…COVID-19 has been a sudden and unexpected occurrence across the world, which has triggered sad and unfortunate illnesses and deaths, jolting the world in a way that has not been witnessed for several years. Nonetheless, it has also represented some measure of wake-up call and provides opportunities for us as a people and a nation to re-invent ourselves in a multitude of ways…


Across the world, COVID-19 has brought with it incredibly sad realities of deaths and illnesses unimaginable almost a year ago – significantly altering collective and individual plans, including government plans and action. Undoubtedly, the dreaded disease will be defeated but its lessons will and should remain with us for a very long time. In Nigeria, just as in many other countries, no one can deny that not only has the disease and its scare brought into sharp focus the mistakes and failures of the past, it has reinforced more than ever before the imperative of urgently and vigorously pursuing a new raft of ideas and action plans that should seek to release our people from the stranglehold of poverty and disease, re-energise our national economy, deal with renewed urgency the wide social disparities that have lingered with successive governments and ensure greater political participation and speedy reforms.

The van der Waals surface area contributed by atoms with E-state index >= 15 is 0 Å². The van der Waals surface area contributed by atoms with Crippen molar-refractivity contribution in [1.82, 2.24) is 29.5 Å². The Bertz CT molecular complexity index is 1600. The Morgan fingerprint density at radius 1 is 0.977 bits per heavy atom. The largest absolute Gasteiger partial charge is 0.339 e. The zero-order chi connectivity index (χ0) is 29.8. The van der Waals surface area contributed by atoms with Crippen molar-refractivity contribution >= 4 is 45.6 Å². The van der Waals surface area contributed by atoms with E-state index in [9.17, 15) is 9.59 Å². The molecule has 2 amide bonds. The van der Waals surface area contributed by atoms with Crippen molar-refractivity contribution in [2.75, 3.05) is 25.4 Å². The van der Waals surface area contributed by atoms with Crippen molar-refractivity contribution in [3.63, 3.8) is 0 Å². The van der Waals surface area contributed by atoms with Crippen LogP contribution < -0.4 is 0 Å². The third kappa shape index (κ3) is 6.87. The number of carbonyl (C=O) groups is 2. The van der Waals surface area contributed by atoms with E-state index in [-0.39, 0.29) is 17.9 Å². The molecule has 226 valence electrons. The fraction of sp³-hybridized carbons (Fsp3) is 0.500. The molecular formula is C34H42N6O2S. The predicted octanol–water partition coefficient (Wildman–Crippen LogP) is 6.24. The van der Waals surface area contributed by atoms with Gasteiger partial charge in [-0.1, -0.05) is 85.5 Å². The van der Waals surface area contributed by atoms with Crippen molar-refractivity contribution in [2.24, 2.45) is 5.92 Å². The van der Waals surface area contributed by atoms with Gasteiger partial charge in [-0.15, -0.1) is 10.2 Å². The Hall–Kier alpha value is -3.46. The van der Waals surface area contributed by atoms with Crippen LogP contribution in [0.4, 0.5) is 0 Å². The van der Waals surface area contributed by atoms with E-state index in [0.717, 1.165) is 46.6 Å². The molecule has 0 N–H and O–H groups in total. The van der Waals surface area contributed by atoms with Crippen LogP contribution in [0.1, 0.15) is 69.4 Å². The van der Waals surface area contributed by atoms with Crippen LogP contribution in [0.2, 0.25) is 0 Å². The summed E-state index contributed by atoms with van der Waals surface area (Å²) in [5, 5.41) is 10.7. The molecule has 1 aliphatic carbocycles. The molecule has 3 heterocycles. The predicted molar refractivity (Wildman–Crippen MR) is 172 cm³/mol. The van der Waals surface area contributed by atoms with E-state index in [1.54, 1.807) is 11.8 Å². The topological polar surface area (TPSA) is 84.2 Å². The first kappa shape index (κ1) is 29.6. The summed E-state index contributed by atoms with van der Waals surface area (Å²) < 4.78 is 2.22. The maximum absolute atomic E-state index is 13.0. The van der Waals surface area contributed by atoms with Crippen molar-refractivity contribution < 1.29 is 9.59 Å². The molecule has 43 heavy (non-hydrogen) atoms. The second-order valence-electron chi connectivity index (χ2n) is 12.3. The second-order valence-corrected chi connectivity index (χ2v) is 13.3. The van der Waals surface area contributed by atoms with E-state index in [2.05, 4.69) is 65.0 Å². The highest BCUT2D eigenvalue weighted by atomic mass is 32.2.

While battling COVID-19 with determination, faith and focus, we must now begin to consider much better options for the immediate and longer-term future. A sobering and extremely ambitious futuristic perspective is now imperative – indeed inevitable – if we are to forestall potential dangers that could possibly lurk ahead but also the only sure way of revitalising and sustaining the hope of many young Nigerians and building a future filled with promise, incredible opportunities and a quality of life that everyone can be proud of. This will be no time for petty political bickering but one in which the political elites ought to pull together and galvanise the people towards the attainment of greater societal ideals and importantly the urgent pursuit of a new set of development priorities across health, education, social inclusion, economic renewal and growth, as well as political participation and reforms. And I need to emphasise here that this is not a burden that lies upon the central government alone but surely very significantly on the state and local governments across the country. Indeed, we should begin to see a greater sense of urgency and ingenuous thinking at the state level, which unfortunately now clearly appears to be either lacking or could do with significant upgrade in quite a good number of states.